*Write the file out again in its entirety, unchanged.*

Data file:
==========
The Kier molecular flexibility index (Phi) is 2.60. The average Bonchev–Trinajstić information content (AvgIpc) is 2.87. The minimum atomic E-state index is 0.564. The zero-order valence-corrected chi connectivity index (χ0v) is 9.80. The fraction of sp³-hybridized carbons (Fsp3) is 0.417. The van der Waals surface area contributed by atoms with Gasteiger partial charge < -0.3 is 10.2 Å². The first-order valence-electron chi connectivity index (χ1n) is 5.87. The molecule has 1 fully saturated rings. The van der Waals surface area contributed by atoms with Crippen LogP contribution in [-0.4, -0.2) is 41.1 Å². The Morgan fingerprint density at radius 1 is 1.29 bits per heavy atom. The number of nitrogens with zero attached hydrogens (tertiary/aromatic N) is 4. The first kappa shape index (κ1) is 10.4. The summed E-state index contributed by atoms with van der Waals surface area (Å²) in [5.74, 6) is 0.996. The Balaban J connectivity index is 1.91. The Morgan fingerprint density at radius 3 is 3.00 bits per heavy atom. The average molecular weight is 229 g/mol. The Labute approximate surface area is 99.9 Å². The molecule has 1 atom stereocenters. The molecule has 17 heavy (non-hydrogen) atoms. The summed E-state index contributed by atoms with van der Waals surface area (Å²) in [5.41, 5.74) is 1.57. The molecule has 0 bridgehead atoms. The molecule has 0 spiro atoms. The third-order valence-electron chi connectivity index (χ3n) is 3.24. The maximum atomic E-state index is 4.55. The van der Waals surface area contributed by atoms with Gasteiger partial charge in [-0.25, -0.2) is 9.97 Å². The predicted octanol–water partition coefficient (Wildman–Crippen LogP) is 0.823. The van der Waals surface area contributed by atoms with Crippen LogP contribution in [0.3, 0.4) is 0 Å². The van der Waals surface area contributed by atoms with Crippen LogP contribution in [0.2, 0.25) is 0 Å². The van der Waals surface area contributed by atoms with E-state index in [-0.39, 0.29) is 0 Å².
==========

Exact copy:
The Kier molecular flexibility index (Phi) is 2.60. The average Bonchev–Trinajstić information content (AvgIpc) is 2.87. The minimum atomic E-state index is 0.564. The zero-order valence-corrected chi connectivity index (χ0v) is 9.80. The fraction of sp³-hybridized carbons (Fsp3) is 0.417. The van der Waals surface area contributed by atoms with Gasteiger partial charge < -0.3 is 10.2 Å². The first-order valence-electron chi connectivity index (χ1n) is 5.87. The molecule has 1 fully saturated rings. The van der Waals surface area contributed by atoms with Crippen LogP contribution in [-0.4, -0.2) is 41.1 Å². The Morgan fingerprint density at radius 1 is 1.29 bits per heavy atom. The number of nitrogens with zero attached hydrogens (tertiary/aromatic N) is 4. The first kappa shape index (κ1) is 10.4. The summed E-state index contributed by atoms with van der Waals surface area (Å²) in [5.74, 6) is 0.996. The Balaban J connectivity index is 1.91. The Morgan fingerprint density at radius 3 is 3.00 bits per heavy atom. The average molecular weight is 229 g/mol. The Labute approximate surface area is 99.9 Å². The molecule has 1 atom stereocenters. The molecule has 17 heavy (non-hydrogen) atoms. The summed E-state index contributed by atoms with van der Waals surface area (Å²) in [5.41, 5.74) is 1.57. The molecule has 0 bridgehead atoms. The molecule has 0 spiro atoms. The third-order valence-electron chi connectivity index (χ3n) is 3.24. The maximum atomic E-state index is 4.55. The van der Waals surface area contributed by atoms with Gasteiger partial charge in [-0.25, -0.2) is 9.97 Å². The predicted octanol–water partition coefficient (Wildman–Crippen LogP) is 0.823. The van der Waals surface area contributed by atoms with Crippen LogP contribution in [0.3, 0.4) is 0 Å². The van der Waals surface area contributed by atoms with Crippen LogP contribution in [0.2, 0.25) is 0 Å². The van der Waals surface area contributed by atoms with E-state index in [-0.39, 0.29) is 0 Å².